resort to an ad hoc imagery that was often only provisional and sometimes confusing. Indeed, the capacity of traditional iconographic systems to dramatise international politics in a way that remains transparently legible can rapidly become swamped by the proliferation of states and situations requiring representation, so that the unlimited invention of new allegorical figures threatens to tip the whole symbolic enterprise towards incoherence. The increasingly frenetic ‘scramble for colonies’, for example, necessitated the often arbitrary creation of a whole cast of

in Comic empires
François-Joseph Ruggiu

In 1765, the instructions given by the Secrétaire d’État de la Marine to the Comte d’Ennery and Président de Peynier, respectively governor and intendant of the island of Martinique, asserted: ‘One would be strangely misled in considering our colonies as provinces of France simply separated by the sea from the homeland.’ And the instructions continued: ‘They differ

in Crowns and colonies
Lenin and Langston Hughes
Matthieu Renault

markets extremely porous and shifting. That is why the borderlands excluded at the outset of his analysis inevitably make a return, for instance when he focuses on the commercial cultivation of grain – the heart of whose production had moved from the ‘central zone of Black Earth’ to the ‘Lower Volga steppe provinces’. The shift was the result of vast migrations towards southern Russia: ‘in the post-Reform period the outer steppe regions have been colonies of the central, long-settled part of European Russia. The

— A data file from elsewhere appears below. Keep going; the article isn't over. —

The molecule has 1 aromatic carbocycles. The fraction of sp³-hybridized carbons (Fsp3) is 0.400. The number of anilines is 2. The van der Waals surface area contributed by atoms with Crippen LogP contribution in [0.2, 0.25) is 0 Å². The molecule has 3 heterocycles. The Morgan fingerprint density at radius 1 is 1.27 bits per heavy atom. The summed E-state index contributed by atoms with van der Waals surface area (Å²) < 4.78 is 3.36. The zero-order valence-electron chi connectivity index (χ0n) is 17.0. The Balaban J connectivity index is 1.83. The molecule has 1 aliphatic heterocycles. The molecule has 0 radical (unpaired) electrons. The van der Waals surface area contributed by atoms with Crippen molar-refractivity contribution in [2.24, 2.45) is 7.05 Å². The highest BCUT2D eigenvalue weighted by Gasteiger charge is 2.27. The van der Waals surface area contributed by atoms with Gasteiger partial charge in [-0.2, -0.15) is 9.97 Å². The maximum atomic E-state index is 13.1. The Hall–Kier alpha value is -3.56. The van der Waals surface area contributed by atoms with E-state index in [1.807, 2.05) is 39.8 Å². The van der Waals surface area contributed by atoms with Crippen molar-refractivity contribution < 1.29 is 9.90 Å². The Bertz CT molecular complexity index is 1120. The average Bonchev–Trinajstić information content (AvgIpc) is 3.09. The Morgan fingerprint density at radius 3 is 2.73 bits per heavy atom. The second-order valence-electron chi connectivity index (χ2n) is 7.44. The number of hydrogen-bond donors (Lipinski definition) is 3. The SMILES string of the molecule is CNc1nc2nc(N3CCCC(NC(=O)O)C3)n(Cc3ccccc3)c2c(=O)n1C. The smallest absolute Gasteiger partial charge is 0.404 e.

in The Red and the Black
Gothic Homonyms and Sympathetic Distinctions
Julia Wright

This essay situates Lewis‘s ‘Anaconda’ (1808) in relation to an early imperial Gothic tradition which represents colonial spaces as threats to English character. Lewis draws on orientalist discourse to describe the orient not only as a source of wealth but also as the site of a potentially fatal trauma for English subjects; Ireland is similarly represented but key differences suggest a lesser threat to the English psyche (and so the imperial project). Sensibility, as the foundation of civility that bears with it the risk of emotional susceptibility, emerges in ‘Anaconda’ as a register of national superiority, imperial vulnerability, and differences between colonies.

Gothic Studies
Martyn Powell

This essay focuses upon the controversy surrounding Lord George Townshends appointment as Irish viceroy in 1767. He was the first viceroy to be made constantly resident and therefore it was a shift that could be seen as part of a process of imperial centralization, akin to assertive British policy-making for the American colonies and India. Up until this point there has been some doubt as to whether Townshend himself or the British Government was the prime mover behind this key decision. This article uses the Caldwell-Shelburne correspondence in the John Rylands Library,to shed further light on this policy-making process, as well as commenting on the importance of Sir James Caldwell, landowner, hack writer and place-hunter extraordinaire, and the Earl of Shelburne, Irish-born Secretary of State and later Prime Minister, and reflecting on the historiography,of the Townshend administration and Anglo-Irish relations more generally.

Bulletin of the John Rylands Library